Article 1: CANCEL THE JUDICIAL HONOURS for the late Bar President, TCHAKOUTE PATIE Charles, initially scheduled to take place at the Court of Appeal of the Littoral Region in Douala and the Supreme Court in Yaounde. The said judicial honours shall take place in a different location, more accommodating to Lawyers, which will be communicated later.
Article 2: CALL FOR A NATIONWIDE STRIKE from the 30 of November to the 4 of December 2020, during which no lawyer shall attend court.
Article 3: SUSPEND, UNTIL FURTHER NOTICE, the appearance of lawyers in criminal matters in all the courts throughout the National territory, including the Supreme Court and the Special Criminal court and also suspend all appearances by lawyers in all courts dealing with electoral disputes, including the Constitutional Council; after the nationwide strike action referred to in Article 2 above.
Article 4. The Secretary of the Bar is charged with the production and publication of this resolution which shall be kept in the archives of the Bar.
“Investigations reveal that the State Counsel of the Court of First Instance Bonanjo, Douala, has ordered for the arrest and detention of 15 lawyers; some of whom are either victims or eyewitnesses of the November 10 incident. The incarceration of these two colleagues points to the fate of the remaining 13 lawyers on his list. This leaves no one in doubt as to the existence of an elaborate scheme to persecute Lawyers through judicial actions, as well as the avowed resolve of some Magistrates to denigrate Lawyers and impede on the exercise of their profession at all levels,” the lawyers said stating that this is glaring evidence of a scheme to persecute Lawyers who are now treated as miscreants.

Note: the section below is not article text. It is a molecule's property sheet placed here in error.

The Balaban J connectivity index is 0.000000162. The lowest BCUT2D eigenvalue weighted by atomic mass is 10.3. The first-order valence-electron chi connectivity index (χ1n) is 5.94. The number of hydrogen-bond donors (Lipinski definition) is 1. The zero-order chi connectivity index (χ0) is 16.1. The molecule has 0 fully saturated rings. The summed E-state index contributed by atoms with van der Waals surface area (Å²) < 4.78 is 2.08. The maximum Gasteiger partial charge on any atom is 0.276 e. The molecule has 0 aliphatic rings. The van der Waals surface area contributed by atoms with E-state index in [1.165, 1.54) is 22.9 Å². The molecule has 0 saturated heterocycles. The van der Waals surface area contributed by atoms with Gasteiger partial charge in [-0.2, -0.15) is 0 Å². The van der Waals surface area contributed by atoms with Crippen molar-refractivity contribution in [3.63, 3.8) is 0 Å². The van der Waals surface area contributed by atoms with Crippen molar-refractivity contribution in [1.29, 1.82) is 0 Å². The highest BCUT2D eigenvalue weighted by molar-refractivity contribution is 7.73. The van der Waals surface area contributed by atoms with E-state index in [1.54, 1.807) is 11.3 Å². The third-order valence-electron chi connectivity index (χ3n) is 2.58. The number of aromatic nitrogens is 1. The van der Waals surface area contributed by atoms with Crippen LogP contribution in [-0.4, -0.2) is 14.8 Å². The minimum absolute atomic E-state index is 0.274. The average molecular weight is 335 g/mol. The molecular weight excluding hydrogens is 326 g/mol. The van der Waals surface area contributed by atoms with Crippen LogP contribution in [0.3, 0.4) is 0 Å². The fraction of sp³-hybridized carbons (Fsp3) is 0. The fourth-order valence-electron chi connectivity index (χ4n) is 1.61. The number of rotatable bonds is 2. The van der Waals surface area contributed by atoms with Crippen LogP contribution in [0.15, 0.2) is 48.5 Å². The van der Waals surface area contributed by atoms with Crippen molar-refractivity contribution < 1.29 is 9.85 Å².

While noting the challenging times ahead the Bar Council called on Lawyers, more than ever before, to be cautious, calm and vigilant, to avoid provocation and violent confrontation, at the risk of falling into the multiple snares designed to weaken the Bar, particularly at this difficult moment when they lost and are preparing to bury the late Bar President.